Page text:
John Pipkin’s first novel, Woodsburner, was published to national acclaim by Doubleday in 2009. Woodsburner won the New York Center for Fiction First Novel Prize, the Massachusetts Center for the Book Novel Prize, and the Texas Institute of Letters Stephen Turner Prize for First Novel. His novel The Blind Astronomer’s Daughter was published by Bloomsbury in 2016. John has been a Dobie Paisano Fellow at UT-Austin and a fellow at the MacDowell Artist’s Colony in New Hampshire. John teaches at UT-Austin and in the Low-residency MFA Program at Spalding University in Louisville, KY.
Before purchasing, please read all policies as noted below and on our Classes page.
If your browser has difficulty with our website store, or if you prefer to mail in a check, click here for a class registration form. The document provides instructions on where to mail it. If you prefer this option, please email firstname.lastname@example.org with a copy of the form as well. We are working out of our office at this time.
Class & Event Registration Policy
Once a purchase has been made, registrations are not refundable and cannot be transferred to a different class or event. No exceptions will be made. If you purchase a registration and then find you cannot attend the class or event, someone else can attend in your stead. Simply contact us at email@example.com and let us know the name and contact information for the person who will be using the registration so that we can update the class or event roster.
Credit Card Transaction Handling Fee Policy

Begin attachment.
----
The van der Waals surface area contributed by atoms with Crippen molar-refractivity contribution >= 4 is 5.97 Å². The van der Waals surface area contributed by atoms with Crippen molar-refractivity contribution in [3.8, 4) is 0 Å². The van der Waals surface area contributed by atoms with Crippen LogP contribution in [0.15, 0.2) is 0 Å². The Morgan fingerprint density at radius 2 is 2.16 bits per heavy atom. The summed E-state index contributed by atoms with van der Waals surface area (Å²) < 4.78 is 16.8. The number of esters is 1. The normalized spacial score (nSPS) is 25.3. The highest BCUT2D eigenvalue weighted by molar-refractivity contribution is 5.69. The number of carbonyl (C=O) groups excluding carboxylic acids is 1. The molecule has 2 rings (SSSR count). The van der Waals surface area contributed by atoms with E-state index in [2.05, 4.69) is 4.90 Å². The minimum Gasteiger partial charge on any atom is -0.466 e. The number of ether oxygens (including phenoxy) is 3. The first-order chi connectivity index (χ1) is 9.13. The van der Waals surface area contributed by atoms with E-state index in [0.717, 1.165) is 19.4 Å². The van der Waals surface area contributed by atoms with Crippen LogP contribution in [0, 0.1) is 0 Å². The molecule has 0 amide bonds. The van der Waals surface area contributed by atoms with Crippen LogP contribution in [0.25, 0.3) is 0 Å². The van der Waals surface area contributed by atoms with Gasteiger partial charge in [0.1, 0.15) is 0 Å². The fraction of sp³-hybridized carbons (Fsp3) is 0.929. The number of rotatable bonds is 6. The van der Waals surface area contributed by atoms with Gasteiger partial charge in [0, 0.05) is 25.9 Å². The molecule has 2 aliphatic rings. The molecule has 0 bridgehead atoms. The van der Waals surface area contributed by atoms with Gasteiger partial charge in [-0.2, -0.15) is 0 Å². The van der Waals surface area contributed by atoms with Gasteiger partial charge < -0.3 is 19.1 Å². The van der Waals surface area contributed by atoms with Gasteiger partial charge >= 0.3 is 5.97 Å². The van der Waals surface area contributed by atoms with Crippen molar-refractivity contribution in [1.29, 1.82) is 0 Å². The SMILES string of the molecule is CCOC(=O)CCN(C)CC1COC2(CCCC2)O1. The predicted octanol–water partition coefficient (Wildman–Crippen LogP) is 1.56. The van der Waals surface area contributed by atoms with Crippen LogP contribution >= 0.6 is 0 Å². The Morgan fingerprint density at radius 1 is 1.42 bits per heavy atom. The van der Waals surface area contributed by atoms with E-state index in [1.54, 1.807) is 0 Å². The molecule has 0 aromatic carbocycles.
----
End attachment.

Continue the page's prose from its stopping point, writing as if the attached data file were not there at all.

All credit card transactions will incur a 4% handling fee. If you’d prefer to pay by check for membership, a class, or an event, you can use the provided forms on the membership or event pages and mail to: WLT, P.O. Box 14355, Austin, TX, 78704.
HOW WLT CLASSES WORK:Our classes offer a combination of lecture and practical exercises, determined by the individual instructor, on focused aspects of the craft and business of writing. Your fellow participants will come from a range of writing experience, from beginners to people with MFA degrees and published books. WLT instructors, participants, and administrators all work together to create a welcoming, supportive environment.
If you haven’t taken a class with us in recent years, feel free to email WLT Program Director Sam Babiak at firstname.lastname@example.org if you’d like to discuss whether our programming is the right fit for your needs.
HOW ONLINE CLASSES WORK:
Once you register for the class, you’ll receive an email with detailed instructions no later than 48 hours before the class date. You should expect 2-2.5 hours of direct teaching and 30 minutes of Q&A (for three hours total). If you need to leave the class early or can’t attend the class on that date, all registrants will have access to the recording for one month after the class date. No microphone or camera required, just an Internet connection capable of streaming video. All online classes are hosted on Zoom. To learn more about how Zoom works, click HERE.
Plan to log in to the online platform several hours before the class so that you can update your software or any other settings required to access the platform. (Updates usually only take a few minutes, but you don’t want to wait until the beginning of class.) Questions? Email us at email@example.com.
This project is also supported in part by an award from the National Endowment for the Arts. To find out more about how National Endowment for the Arts grants impact individuals and communities, visit www.arts.gov.